BACKGROUND: Current risk stratification in endometrial cancer (EC) results in frequent over- and underuse of adjuvant therapy, and may be improved by novel biomarkers. We examined whether POLE proofreading mutations, recently reported in about 7% of ECs, predict prognosis. METHODS: We performed targeted POLE sequencing in ECs from the PORTEC-1 and -2 trials (n = 788), and analyzed clinical outcome according to POLE status. We combined these results with those from three additional series (n = 628) by meta-analysis to generate multivariable-adjusted, pooled hazard ratios (HRs) for recurrence-free survival (RFS) and cancer-specific survival (CSS) of POLE-mutant ECs. All statistical tests were two-sided. RESULTS: POLE mutations were detected in 48 of 788 (6.1%) ECs from PORTEC-1 and-2 and were associated with high tumor grade (P < .001). Women with POLE-mutant ECs had fewer recurrences (6.2% vs 14.1%) and EC deaths (2.3% vs 9.7%), though, in the total PORTEC cohort, differences in RFS and CSS were not statistically significant (multivariable-adjusted HR = 0.43, 95% CI = 0.13 to 1.37, P = .15; HR = 0.19, 95% CI = 0.03 to 1.44, P = .11 respectively). However, of 109 grade 3 tumors, 0 of 15 POLE-mutant ECs recurred, compared with 29 of 94 (30.9%) POLE wild-type cancers; reflected in statistically significantly greater RFS (multivariable-adjusted HR = 0.11, 95% CI = 0.001 to 0.84, P = .03). In the additional series, there were no EC-related events in any of 33 POLE-mutant ECs, resulting in a multivariable-adjusted, pooled HR of 0.33 for RFS (95% CI = 0.12 to 0.91, P = .03) and 0.26 for CSS (95% CI = 0.06 to 1.08, P = .06). CONCLUSION: POLE proofreading mutations predict favorable EC prognosis, independently of other clinicopathological variables, with the greatest effect seen in high-grade tumors. This novel biomarker may help to reduce overtreatment in EC.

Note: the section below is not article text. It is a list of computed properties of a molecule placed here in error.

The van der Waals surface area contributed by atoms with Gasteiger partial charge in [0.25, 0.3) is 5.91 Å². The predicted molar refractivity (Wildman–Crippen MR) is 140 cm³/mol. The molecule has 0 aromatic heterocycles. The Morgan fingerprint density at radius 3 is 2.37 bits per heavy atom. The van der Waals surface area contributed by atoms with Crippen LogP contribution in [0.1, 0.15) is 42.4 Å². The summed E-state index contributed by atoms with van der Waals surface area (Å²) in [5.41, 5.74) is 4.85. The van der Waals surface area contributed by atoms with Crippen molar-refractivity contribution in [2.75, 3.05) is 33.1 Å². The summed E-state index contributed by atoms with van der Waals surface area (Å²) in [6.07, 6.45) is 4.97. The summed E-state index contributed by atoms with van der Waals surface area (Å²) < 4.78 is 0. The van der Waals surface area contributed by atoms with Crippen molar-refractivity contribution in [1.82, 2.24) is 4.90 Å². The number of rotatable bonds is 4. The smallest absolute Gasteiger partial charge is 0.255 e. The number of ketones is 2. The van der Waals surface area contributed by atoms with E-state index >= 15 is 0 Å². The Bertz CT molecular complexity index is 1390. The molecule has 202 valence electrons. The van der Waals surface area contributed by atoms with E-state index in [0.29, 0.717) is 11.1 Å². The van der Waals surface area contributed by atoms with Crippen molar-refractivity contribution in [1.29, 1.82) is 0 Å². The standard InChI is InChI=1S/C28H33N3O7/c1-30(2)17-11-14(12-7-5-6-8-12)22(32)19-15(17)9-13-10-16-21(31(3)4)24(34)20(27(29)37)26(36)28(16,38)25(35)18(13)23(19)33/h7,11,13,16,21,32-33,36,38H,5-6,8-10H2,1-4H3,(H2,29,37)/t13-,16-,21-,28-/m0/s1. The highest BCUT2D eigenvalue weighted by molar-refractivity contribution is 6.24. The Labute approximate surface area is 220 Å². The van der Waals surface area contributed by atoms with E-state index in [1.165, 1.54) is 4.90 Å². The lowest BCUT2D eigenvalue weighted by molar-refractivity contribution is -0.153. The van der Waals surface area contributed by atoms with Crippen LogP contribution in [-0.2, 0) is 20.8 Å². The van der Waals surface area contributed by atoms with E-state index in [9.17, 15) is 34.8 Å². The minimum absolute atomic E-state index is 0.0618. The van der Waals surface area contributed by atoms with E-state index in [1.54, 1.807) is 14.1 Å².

Church D, Kerr R, Domingo E, Rosmarin D, Palles C, Maskell K, Tomlinson I, Kerr D. 2014. 'Toxgnostics': an unmet need in cancer medicine. Nat Rev Cancer, 14 (6), pp. 440-445. | Show Abstract | Read more